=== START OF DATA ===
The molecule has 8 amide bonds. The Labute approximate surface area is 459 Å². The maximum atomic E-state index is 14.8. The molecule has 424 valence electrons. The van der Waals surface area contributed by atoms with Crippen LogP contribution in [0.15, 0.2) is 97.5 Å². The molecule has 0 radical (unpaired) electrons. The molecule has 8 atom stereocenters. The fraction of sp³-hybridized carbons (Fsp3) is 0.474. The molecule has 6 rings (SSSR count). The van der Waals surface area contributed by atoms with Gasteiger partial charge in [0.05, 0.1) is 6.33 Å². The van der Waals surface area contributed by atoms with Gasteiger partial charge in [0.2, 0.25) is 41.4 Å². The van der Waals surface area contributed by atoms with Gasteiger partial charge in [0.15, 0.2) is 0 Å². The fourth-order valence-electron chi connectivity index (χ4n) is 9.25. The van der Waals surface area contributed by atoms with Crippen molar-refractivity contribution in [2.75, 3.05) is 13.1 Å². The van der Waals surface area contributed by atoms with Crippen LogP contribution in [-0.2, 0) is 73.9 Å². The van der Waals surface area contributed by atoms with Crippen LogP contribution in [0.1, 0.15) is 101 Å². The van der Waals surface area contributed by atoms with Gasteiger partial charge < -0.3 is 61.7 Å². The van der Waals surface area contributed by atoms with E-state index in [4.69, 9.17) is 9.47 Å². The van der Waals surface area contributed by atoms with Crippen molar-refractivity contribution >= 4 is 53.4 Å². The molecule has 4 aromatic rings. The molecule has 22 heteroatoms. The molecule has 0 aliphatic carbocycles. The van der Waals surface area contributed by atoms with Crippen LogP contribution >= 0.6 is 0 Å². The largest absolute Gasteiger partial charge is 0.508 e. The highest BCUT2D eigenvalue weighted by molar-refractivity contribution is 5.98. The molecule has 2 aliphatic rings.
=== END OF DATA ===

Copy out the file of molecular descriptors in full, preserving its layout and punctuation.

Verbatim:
The molecule has 8 amide bonds. The Labute approximate surface area is 459 Å². The maximum atomic E-state index is 14.8. The molecule has 424 valence electrons. The van der Waals surface area contributed by atoms with Crippen LogP contribution in [0.15, 0.2) is 97.5 Å². The molecule has 0 radical (unpaired) electrons. The molecule has 8 atom stereocenters. The fraction of sp³-hybridized carbons (Fsp3) is 0.474. The molecule has 6 rings (SSSR count). The van der Waals surface area contributed by atoms with Gasteiger partial charge in [0.05, 0.1) is 6.33 Å². The van der Waals surface area contributed by atoms with Gasteiger partial charge in [0.2, 0.25) is 41.4 Å². The van der Waals surface area contributed by atoms with Gasteiger partial charge in [0.15, 0.2) is 0 Å². The fourth-order valence-electron chi connectivity index (χ4n) is 9.25. The van der Waals surface area contributed by atoms with Crippen molar-refractivity contribution in [2.75, 3.05) is 13.1 Å². The van der Waals surface area contributed by atoms with Crippen LogP contribution in [-0.2, 0) is 73.9 Å². The van der Waals surface area contributed by atoms with Crippen LogP contribution in [0.1, 0.15) is 101 Å². The van der Waals surface area contributed by atoms with Gasteiger partial charge < -0.3 is 61.7 Å². The van der Waals surface area contributed by atoms with E-state index in [4.69, 9.17) is 9.47 Å². The van der Waals surface area contributed by atoms with Crippen molar-refractivity contribution >= 4 is 53.4 Å². The molecule has 4 aromatic rings. The molecule has 22 heteroatoms. The molecule has 0 aliphatic carbocycles. The van der Waals surface area contributed by atoms with Crippen LogP contribution >= 0.6 is 0 Å². The largest absolute Gasteiger partial charge is 0.508 e. The highest BCUT2D eigenvalue weighted by molar-refractivity contribution is 5.98. The molecule has 2 aliphatic rings.